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System Administration Guide: IP Services
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Transport and Tunnel Modes in IPsec

The IPsec standards define two distinct modes of IPsec operation, transport mode and tunnel mode. The modes do not affect the encoding of packets. The packets are protected by AH, ESP, or both in each mode. The modes differ in policy application when the inner packet is an IP packet.

  • In transport mode, the outer header determines the IPsec policy that protects the inner IP packet.

  • In tunnel mode, the inner IP packet determines the IPsec policy that protects its contents.

In transport mode, the outer header, the next header, and any ports that the next header supports, can be used to determine IPsec policy. In effect, IPsec can enforce different transport mode policies between two IP addresses to the granularity of a single port. For example, if the next header is TCP, which supports ports, IPsec policy can be set for a TCP port of the outer IP address. Similarly, if the next header is an IP header, the outer header and the inner IP header can be used to determine IPsec policy.

Tunnel mode works only on IP-in-IP datagrams. Tunneling in tunnel mode can be useful when computer workers at home are connecting to a central computer location. In tunnel mode, IPsec policy is enforced on the contents of the inner IP datagram. Different IPsec policies can be enforced for different inner IP addresses. That is, the inner IP header, its next header, and the ports that the next header supports, can enforce a policy. Unlike transport mode, in tunnel mode the outer IP header does not dictate the policy of its inner IP datagram.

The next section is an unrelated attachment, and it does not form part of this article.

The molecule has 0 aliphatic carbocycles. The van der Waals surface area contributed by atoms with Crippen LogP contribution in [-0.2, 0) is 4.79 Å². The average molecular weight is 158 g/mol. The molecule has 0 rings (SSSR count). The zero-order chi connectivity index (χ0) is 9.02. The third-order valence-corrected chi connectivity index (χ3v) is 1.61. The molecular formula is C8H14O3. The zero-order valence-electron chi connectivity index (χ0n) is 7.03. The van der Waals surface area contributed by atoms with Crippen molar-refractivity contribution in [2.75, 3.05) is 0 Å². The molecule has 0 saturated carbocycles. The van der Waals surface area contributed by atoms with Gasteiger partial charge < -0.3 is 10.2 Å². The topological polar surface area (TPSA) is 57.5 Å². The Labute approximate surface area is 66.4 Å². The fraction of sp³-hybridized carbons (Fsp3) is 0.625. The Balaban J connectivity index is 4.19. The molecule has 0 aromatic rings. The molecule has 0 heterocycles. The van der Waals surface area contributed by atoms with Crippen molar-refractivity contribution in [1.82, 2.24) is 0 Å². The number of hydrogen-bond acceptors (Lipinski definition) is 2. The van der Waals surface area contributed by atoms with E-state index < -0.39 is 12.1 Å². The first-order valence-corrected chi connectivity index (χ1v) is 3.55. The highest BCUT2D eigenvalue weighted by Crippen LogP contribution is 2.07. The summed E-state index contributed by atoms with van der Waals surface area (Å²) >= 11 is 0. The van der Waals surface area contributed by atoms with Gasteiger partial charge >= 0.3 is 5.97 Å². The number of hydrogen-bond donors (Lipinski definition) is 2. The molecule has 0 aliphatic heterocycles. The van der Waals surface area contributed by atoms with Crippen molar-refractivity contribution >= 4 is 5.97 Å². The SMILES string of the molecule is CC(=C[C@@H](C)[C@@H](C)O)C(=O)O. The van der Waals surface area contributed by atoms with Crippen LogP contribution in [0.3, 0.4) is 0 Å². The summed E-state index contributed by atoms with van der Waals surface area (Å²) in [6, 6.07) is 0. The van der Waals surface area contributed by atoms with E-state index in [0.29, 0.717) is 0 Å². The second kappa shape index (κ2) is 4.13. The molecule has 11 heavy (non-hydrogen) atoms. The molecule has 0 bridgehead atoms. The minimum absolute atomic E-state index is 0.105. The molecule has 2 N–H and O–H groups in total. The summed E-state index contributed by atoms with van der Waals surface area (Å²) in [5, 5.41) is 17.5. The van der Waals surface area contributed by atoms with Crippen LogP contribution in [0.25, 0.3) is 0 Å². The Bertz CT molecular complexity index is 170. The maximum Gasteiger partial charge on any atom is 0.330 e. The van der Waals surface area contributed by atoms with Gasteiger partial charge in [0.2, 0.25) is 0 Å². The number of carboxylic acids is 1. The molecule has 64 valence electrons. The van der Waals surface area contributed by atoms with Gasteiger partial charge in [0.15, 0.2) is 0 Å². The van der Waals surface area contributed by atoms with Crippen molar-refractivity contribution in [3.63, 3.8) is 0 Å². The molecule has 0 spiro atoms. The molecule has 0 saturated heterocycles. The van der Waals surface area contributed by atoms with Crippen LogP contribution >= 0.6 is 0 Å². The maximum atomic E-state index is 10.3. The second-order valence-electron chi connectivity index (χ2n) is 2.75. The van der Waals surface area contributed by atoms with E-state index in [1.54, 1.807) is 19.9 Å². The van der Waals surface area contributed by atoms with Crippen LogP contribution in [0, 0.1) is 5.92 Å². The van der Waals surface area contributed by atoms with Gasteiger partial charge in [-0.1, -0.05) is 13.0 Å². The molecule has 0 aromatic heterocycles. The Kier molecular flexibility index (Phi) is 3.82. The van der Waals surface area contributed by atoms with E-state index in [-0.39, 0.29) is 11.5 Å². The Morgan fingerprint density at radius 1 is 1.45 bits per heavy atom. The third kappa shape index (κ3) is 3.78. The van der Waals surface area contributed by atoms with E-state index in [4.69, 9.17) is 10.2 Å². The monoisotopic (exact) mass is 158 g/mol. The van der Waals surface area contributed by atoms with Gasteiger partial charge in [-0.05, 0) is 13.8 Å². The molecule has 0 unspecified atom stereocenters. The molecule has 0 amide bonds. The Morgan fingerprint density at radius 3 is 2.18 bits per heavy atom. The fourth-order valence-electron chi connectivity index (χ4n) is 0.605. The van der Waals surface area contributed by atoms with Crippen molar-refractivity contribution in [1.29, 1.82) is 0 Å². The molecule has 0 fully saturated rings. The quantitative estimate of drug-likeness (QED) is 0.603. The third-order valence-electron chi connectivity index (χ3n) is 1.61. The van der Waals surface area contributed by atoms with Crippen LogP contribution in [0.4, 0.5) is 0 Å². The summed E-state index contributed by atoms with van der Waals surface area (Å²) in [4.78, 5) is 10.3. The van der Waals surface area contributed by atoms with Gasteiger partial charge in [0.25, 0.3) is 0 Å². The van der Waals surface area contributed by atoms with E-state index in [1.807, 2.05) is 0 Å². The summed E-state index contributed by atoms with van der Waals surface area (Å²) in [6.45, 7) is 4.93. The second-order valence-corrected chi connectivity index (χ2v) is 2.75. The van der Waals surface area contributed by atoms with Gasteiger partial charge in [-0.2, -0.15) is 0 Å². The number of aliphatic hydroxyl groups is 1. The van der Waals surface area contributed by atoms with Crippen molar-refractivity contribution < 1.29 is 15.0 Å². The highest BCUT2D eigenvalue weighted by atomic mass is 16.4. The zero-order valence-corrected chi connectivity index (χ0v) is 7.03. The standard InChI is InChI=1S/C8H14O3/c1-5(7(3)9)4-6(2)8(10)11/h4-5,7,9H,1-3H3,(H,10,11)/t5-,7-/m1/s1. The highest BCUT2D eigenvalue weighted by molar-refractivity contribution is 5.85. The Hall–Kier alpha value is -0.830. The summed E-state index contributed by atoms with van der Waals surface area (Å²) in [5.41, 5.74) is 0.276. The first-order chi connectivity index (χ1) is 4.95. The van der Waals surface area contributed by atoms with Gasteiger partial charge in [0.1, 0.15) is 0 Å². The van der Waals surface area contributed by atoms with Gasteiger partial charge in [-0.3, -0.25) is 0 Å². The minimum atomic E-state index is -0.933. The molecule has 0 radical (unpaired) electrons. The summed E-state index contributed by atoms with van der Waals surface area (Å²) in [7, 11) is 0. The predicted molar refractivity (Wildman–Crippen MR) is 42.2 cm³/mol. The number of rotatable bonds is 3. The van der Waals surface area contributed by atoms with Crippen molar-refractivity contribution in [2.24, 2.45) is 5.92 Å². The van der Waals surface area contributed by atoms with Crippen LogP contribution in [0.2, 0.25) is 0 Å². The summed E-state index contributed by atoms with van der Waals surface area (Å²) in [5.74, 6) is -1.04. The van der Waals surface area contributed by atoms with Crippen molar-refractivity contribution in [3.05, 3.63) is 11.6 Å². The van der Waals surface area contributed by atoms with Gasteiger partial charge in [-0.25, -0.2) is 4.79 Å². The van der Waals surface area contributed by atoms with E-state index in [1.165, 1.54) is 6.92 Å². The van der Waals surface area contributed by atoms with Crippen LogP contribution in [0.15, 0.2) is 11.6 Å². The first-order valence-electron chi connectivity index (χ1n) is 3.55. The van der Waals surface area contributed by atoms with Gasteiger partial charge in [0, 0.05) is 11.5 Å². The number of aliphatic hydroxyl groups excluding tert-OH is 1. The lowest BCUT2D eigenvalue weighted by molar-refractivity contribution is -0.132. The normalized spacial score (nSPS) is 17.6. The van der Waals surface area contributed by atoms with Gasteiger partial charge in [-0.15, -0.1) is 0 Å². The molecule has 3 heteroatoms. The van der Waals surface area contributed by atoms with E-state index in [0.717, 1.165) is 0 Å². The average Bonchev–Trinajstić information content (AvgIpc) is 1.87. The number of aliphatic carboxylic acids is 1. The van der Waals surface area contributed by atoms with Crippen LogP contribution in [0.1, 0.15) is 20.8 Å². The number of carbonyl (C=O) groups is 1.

Therefore, in tunnel mode, IPsec policy can be specified for subnets of a LAN behind a router and can be specified for ports on those subnets. IPsec policy can also be specified for particular IP addresses, that is, hosts, on those subnets. The ports of those hosts can also have a specific IPsec policy. However, if a dynamic routing protocol is run over a tunnel, neither subnet selection nor address selection should be used, because the view of the network topology on the peer network could change. Changes would invalidate the static IPsec policy. For examples of tunneling procedures that include configuring static routes, see Protecting a VPN With IPsec.

In Solaris, tunnel mode can be enforced only on an IP tunneling network interface. The ipsecconf command provides a tunnel keyword to select an IP tunneling network interface. When the tunnel keyword is present in a rule, all selectors that are specified in that rule apply to the inner packet.

In transport mode, ESP, AH, or both ESP and AH, can protect the datagram.

Figure 19-3 shows an IP header with an unprotected TCP packet.

Figure 19-3 Unprotected IP Packet Carrying TCP Information
Diagram shows the IP header followed by the TCP header. The TCP header is not protected.

In transport mode, ESP protects the data as shown in Figure 19-4.

Figure 19-4 Protected IP Packet Carrying TCP Information
Diagram shows the ESP header between the IP header and the TCP header. The TCP header is encrypted by the ESP header.

In transport mode, AH protects the data as shown in Figure 19-5.

Figure 19-5 Packet Protected by an Authentication Header
Diagram shows the AH header between the IP header and the TCP header.

AH actually covers the data before the data appears in the datagram. Consequently, the protection that is provided by AH, even in transport mode, covers some of the IP header.

In tunnel mode, the entire datagram is inside the protection of an IPsec header. The datagram in Figure 19-3 is protected in tunnel mode by an outer IPsec header, and in this case ESP, as is shown in Figure 19-6.

Figure 19-6 IPsec Packet Protected in Tunnel Mode
Diagram shows the ESP header after the IP header and before an IP header and a TCP header. The last 2 headers are protected by encryption.

The ipsecconf command includes keywords to set tunnels in tunnel mode or in transport mode.

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